Time Preferences and Consumer Behavior

Authors: Christopher J. Ruhm, David Bradford, Charles Courtemanche, Garth Heutel, Patrick McAlvanah

We investigate the predictive power of survey-elicited time preferences. The discount factor elicited from choice experiments using real payments predicts various health, energy, and financial outcomes, including overall self-reported health, smoking, installing energy-efficient lighting, and credit card balance. 

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Macroeconomic Conditions and Opioid Abuse

Authors: Christopher J. Ruhm, Alex Hollingsworth, Kosali Simon

We examine how deaths and emergency department (ED) visits related to use of opioid analgesics (opioids) and other drugs vary with macroeconomic conditions. As the county unemployment rate increases by one percentage point, the opioid death rate per 100,000 rises by 0.19 (3.6%) and the opioid overdose ED visit rate per 100,000 increases by 0.95 (7.0%).

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Health Effects of Economic Crises

This analysis summarizes prior research and uses national, US state and county‐level data from 1976 to 2013 to examine whether the mortality effects of economic crises differ in kind from those of the more typical fluctuations. The tentative conclusion is that economic crises affect mortality rates (and presumably other measures of health) in the same way as less severe downturns – leading to improvements in physical health.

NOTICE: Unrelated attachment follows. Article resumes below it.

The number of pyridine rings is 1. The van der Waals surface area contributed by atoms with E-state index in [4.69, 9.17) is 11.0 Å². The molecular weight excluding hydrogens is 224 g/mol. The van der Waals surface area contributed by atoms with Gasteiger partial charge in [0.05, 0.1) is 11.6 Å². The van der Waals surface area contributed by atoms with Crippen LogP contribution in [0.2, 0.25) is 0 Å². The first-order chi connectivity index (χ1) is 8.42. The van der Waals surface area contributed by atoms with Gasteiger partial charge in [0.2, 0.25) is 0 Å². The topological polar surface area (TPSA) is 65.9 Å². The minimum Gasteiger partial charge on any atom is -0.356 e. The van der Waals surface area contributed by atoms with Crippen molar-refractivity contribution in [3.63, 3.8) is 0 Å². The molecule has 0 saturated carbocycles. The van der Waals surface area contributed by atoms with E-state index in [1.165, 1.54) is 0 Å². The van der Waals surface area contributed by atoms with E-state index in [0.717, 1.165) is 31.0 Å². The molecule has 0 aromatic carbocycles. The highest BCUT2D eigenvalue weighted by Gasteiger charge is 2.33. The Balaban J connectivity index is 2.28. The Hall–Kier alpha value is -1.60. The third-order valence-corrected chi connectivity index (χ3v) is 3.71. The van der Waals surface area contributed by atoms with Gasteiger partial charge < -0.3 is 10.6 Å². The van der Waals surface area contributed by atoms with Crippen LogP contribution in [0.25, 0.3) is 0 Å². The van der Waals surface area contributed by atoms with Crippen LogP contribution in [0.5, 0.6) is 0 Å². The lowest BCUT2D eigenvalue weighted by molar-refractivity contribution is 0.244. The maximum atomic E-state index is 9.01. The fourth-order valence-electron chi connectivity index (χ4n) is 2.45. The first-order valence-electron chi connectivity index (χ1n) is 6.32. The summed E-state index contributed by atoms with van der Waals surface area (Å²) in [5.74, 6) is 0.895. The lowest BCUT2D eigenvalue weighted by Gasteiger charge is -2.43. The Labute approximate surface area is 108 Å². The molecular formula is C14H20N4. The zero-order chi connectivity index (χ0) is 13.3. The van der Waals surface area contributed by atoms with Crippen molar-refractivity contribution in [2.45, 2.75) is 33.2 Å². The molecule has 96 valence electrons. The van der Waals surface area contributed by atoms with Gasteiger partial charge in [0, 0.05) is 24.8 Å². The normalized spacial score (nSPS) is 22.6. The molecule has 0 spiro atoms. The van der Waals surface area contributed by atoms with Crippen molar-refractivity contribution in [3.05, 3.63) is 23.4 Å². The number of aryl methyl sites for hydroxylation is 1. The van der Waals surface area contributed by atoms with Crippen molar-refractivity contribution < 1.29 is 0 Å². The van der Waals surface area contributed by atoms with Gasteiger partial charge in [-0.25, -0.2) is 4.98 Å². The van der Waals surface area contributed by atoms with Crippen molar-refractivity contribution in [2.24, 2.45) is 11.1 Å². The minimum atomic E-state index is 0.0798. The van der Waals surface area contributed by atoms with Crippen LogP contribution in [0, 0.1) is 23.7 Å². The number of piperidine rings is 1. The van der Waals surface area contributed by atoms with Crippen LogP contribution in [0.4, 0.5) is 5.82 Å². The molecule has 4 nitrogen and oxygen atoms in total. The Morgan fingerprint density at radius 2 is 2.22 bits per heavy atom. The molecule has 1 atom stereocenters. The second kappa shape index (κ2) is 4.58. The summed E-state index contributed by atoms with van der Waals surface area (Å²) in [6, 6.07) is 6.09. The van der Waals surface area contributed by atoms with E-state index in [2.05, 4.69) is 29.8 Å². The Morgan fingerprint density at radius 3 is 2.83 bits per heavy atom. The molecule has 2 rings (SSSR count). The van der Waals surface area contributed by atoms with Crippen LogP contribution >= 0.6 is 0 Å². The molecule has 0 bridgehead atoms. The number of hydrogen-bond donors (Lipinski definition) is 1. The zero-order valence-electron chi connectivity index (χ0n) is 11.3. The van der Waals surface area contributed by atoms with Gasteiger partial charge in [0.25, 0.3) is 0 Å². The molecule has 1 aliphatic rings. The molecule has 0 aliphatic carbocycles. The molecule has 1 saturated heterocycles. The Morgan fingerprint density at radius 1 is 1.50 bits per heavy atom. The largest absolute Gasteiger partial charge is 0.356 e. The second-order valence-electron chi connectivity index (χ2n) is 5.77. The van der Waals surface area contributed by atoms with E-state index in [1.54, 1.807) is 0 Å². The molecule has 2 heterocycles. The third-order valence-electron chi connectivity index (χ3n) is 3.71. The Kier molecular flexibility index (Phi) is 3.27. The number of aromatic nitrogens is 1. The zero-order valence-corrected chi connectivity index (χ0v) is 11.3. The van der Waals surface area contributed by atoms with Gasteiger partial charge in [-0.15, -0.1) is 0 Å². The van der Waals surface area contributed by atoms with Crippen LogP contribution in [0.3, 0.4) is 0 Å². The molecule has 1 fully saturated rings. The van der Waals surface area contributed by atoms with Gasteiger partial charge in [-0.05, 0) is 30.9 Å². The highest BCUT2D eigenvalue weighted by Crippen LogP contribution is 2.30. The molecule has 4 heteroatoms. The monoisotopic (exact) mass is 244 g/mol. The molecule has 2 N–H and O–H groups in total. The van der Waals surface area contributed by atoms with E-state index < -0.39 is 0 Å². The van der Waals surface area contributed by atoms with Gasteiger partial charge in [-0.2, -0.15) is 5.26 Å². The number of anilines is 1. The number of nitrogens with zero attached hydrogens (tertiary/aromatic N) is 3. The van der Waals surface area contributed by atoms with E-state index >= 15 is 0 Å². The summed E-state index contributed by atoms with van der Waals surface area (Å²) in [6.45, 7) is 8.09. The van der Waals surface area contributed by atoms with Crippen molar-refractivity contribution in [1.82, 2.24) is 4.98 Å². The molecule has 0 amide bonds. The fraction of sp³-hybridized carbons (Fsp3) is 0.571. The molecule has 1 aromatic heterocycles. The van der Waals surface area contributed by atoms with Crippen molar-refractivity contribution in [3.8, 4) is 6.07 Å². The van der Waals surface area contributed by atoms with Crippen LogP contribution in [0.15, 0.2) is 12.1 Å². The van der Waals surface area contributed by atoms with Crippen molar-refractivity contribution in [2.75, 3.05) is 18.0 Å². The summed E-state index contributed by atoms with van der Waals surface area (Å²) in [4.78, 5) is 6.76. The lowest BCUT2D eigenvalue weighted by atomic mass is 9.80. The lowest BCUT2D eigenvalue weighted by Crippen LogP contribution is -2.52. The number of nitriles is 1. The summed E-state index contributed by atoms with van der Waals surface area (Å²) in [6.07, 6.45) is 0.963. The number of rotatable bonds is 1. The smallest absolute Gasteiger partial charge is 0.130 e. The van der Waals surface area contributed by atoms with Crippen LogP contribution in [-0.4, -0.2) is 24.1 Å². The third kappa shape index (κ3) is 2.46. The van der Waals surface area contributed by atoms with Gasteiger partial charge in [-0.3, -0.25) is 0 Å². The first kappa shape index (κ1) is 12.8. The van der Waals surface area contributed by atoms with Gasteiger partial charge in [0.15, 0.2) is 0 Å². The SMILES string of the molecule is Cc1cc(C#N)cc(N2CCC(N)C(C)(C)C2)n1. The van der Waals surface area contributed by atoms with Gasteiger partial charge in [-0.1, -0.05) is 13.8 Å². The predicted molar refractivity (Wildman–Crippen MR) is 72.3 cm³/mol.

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The Economics of Risky Behaviors

Authors: Christopher J. Ruhm, Cawley J., Thomas G. McGuire, Mark V. Pauly, Pedro Pita Barros (eds.)

Risky health behaviors such as smoking, drinking alcohol, drug use, unprotected sex, and poor diets and sedentary lifestyles (leading to obesity) are a major source of preventable deaths. This chapter overviews the theoretical frameworks for, and empirical evidence on, the economics of risky health behaviors. 

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